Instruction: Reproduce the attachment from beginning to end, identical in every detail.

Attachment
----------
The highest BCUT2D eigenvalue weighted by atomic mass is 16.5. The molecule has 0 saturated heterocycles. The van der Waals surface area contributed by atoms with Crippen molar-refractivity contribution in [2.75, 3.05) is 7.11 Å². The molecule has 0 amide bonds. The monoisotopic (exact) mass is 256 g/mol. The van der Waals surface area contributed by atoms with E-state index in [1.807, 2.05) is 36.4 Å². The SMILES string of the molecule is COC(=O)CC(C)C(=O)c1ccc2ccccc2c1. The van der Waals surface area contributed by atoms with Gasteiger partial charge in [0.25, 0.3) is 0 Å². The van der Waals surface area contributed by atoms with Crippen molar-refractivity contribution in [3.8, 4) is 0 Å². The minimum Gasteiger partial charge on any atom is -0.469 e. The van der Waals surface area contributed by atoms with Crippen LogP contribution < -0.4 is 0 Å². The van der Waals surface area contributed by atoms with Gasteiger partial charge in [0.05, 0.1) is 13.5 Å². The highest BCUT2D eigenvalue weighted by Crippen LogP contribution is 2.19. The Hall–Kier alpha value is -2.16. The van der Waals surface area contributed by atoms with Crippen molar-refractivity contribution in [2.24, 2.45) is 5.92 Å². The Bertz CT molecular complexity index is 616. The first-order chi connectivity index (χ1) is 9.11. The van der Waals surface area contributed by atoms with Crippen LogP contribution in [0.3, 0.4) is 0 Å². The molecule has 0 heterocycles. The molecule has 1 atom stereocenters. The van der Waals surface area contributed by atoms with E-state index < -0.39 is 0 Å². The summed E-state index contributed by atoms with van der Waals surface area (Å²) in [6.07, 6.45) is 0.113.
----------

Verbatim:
The highest BCUT2D eigenvalue weighted by atomic mass is 16.5. The molecule has 0 saturated heterocycles. The van der Waals surface area contributed by atoms with Crippen molar-refractivity contribution in [2.75, 3.05) is 7.11 Å². The molecule has 0 amide bonds. The monoisotopic (exact) mass is 256 g/mol. The van der Waals surface area contributed by atoms with E-state index in [1.807, 2.05) is 36.4 Å². The SMILES string of the molecule is COC(=O)CC(C)C(=O)c1ccc2ccccc2c1. The van der Waals surface area contributed by atoms with Gasteiger partial charge in [0.25, 0.3) is 0 Å². The van der Waals surface area contributed by atoms with Crippen molar-refractivity contribution in [3.8, 4) is 0 Å². The minimum Gasteiger partial charge on any atom is -0.469 e. The van der Waals surface area contributed by atoms with Crippen LogP contribution < -0.4 is 0 Å². The van der Waals surface area contributed by atoms with Gasteiger partial charge in [0.05, 0.1) is 13.5 Å². The highest BCUT2D eigenvalue weighted by Crippen LogP contribution is 2.19. The Hall–Kier alpha value is -2.16. The van der Waals surface area contributed by atoms with Crippen molar-refractivity contribution in [2.24, 2.45) is 5.92 Å². The Bertz CT molecular complexity index is 616. The first-order chi connectivity index (χ1) is 9.11. The van der Waals surface area contributed by atoms with Crippen LogP contribution in [0.3, 0.4) is 0 Å². The molecule has 0 heterocycles. The molecule has 1 atom stereocenters. The van der Waals surface area contributed by atoms with E-state index < -0.39 is 0 Å². The summed E-state index contributed by atoms with van der Waals surface area (Å²) in [6.07, 6.45) is 0.113.